DENVER -- No detail was too small for Peyton Manning. When he arrived in Denver, saddled by speculation that he was finished because of neck surgery, Manning remained determined to write additional chapters to one of the NFL's greatest stories.
All he did was author four seasons worthy of a Disney movie. He shattered records, broke opponents' hearts and walked off as a champion, the first quarterback to start and win a Super Bowl with two different teams before Tom Brady joined him last February.
Manning carved his legacy with the Colts, but Manning cemented it with the Broncos.
Wednesday, he was elected to the franchise's Ring of Fame, the 35th member of the exclusive club of all-time Broncos greats.
"I’m incredibly honored to be named to the Broncos Ring of Fame. Having been on the field when other members of the Ring of Fame have been inducted, you can tell what a special fraternity it is and how excited they are to join such a distinguished group. From Floyd Little to Karl Mecklenburg to Steve Atwater to many others, I’ve always looked up at the names around the stadium and admired the great players the Broncos have had over the years. I’m very humbled to now join them as a Ring of Famer," Manning wrote in a statement.
“When I came to Denver back in 2012, it was exactly how I thought it would be—a franchise with a winning tradition and incredible fan support in a great community. There were a lot of unknowns coming off an injury with a new team. Once I got my confidence, we went on a heckuva run and never looked back. That’s a credit to the many great teammates and coaches I had during my time with the Broncos. The chemistry with D.T. (Demaryius Thomas), Eric Decker, Wes Welker, Emmanuel Sanders and all those guys on offense was special. Winning the Super Bowl in 2015, we had an all-time defense and a really fun group with Von (Miller), Aqib (Talib), DeMarcus (Ware) and some other outstanding players. It ended up being a great decision to come here not only to play for the Broncos but to be part of this special community. Denver is a destination city. Our family is proud to call Denver our home and live in this community even after football. I’m very appreciative and grateful for my time with the Broncos. It’s a tremendous honor to be named to the Denver Broncos Ring of Fame.”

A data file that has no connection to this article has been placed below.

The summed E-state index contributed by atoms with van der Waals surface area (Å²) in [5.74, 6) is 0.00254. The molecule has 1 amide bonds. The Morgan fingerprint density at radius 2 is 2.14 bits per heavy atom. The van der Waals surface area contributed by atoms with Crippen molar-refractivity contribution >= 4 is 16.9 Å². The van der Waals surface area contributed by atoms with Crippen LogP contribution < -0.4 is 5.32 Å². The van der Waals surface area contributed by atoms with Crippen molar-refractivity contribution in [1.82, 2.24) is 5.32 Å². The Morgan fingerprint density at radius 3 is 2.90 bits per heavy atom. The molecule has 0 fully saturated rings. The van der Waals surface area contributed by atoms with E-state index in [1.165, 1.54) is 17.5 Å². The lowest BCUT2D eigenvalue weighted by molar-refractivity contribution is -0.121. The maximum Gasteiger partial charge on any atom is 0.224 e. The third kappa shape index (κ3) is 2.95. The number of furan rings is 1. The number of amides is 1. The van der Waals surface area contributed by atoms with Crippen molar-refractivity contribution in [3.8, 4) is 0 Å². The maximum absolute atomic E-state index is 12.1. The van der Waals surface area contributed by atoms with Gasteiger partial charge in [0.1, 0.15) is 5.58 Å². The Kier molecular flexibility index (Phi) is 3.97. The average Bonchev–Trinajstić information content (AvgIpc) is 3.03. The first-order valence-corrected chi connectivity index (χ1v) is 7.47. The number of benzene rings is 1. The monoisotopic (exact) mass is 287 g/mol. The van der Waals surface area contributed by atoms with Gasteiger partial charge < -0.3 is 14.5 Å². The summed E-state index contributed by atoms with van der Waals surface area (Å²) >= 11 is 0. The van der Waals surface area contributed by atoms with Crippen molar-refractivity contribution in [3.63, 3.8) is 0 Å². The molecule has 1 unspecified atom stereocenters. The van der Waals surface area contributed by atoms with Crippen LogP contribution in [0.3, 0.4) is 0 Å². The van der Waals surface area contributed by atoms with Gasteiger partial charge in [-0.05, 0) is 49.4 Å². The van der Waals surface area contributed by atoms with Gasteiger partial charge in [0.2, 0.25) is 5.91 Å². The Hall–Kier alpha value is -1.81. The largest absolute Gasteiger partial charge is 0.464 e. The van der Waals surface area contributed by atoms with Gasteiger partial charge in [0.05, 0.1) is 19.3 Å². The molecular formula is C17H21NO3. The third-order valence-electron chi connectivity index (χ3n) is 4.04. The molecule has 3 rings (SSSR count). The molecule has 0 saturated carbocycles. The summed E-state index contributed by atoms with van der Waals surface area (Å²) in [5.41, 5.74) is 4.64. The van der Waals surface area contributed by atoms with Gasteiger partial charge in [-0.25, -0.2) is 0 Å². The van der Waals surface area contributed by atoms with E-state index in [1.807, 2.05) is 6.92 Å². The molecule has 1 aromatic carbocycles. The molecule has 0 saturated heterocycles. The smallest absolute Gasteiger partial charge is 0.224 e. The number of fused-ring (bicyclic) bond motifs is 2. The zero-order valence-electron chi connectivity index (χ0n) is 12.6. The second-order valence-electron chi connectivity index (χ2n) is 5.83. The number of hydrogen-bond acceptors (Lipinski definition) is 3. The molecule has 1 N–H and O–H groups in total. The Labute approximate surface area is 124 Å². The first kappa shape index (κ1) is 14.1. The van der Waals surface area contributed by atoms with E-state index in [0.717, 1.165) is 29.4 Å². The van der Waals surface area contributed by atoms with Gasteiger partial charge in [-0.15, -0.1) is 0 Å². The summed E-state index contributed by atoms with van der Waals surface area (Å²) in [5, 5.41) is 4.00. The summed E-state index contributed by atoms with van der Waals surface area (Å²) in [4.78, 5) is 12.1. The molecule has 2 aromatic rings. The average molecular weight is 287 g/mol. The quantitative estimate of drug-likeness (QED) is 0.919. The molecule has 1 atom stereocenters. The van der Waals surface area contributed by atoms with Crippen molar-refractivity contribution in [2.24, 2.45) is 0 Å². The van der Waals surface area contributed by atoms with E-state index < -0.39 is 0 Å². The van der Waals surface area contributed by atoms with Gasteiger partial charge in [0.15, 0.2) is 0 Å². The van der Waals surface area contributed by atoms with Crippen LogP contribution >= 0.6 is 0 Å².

Manning's worth has only amplified in his absence. The Broncos have not reached the playoffs since he retired, and have started 10 different quarterbacks.
"He was the Sheriff," former Broncos Pro Bowl safety T.J. Ward explained. "Enough said."
Added Von Miller, who should join Manning in the Ring of Fame and Canton once his career concludes. "His competitive nature drove his passion to really figure things out, to never leave any stone unturned. That's just Peyton. Peyton is Peyton. There will never be another Peyton Manning."
The Broncos own a 23-41 record without Manning, the first team in NFL history to miss the postseason five consecutive years after winning the title. During the regular season, Manning posted a 45-12 mark in Denver, winning four AFC West titles, advancing to a pair of Super Bowls, while setting a record for consecutive division road wins. He is fourth Ring of Famer to play four years in Denver, the minimum for eligibility, joining Frank Tripucka, Charley Johnson and John Lynch. Other candidates who received significant discussion for the Ring of Fame were tight end Riley Odoms, linebacker Al Wilson, safety Steve Foley and Trevor Pryce.
Two-time Super Bowl champion coach Mike Shanahan will go into Ring of Fame on Oct. 17 vs. the Raiders, and Manning will enter on Oct. 31 vs. Washington.
Manning will always be known for two things in Denver: his 2013 season and his triumphant exit.
In 2013, Manning set the NFL single-season record with 55 touchdown passes, beginning on opening night with seven in a rout of the defending-champion Ravens. In his final season with the Broncos, he struggled with clumsy performances and uncharacteristic interceptions. He finally left the lineup late in the season against the Chiefs after suffering plantar fasciitis his foot. Backup Brock Osweiler went 5-2 in his absence, but ugly losses to the Raiders and Steelers created concerns about the team's postseason viability.
In the final regular season game, with homefield advantage in the playoffs at stake, Osweiler and the offense fizzled with five turnovers.
Something was missing -- Manning, the only five-time MVP in NFL history.
He jogged onto the field straight from central casting.
"The first thing he said in the huddle was no more (bleeping) excuses," running back C.J. Anderson recalled. "That just set us straight right there. It was time to get our (bleep) together."
On the first play, Manning called an audible -- something missing throughout the game. The Chargers were expecting a run, but Manning guided the play into the opposite direction.
"I knew right then that we were going to be fine," tackle Ryan Harris said.
The Broncos won, then Manning found the blueprint for the postseason. Make a couple of big plays -- and protect the football. It led to wins over the Steelers and Patriots, setting up a Super Bowl 50 matchup against the heavily-favored Carolina Panthers. Manning did just enough to keep the Panthers honest, then turned to the run game and let the Orange Rush defense smother Carolina. As such, Manning ended his career as a champion, joining John Elway to accomplish the feat.
"He's an incredible person. Just the dedication and everything he put into his career, and his friendships. He was able to toe those lines of friendship and also demanding such excellence. It made him a truly incredible leader," said kicker Brandon McManus, who is the only remaining member of Super Bowl 50 with the Broncos along with Von. "He was an incredible competitor."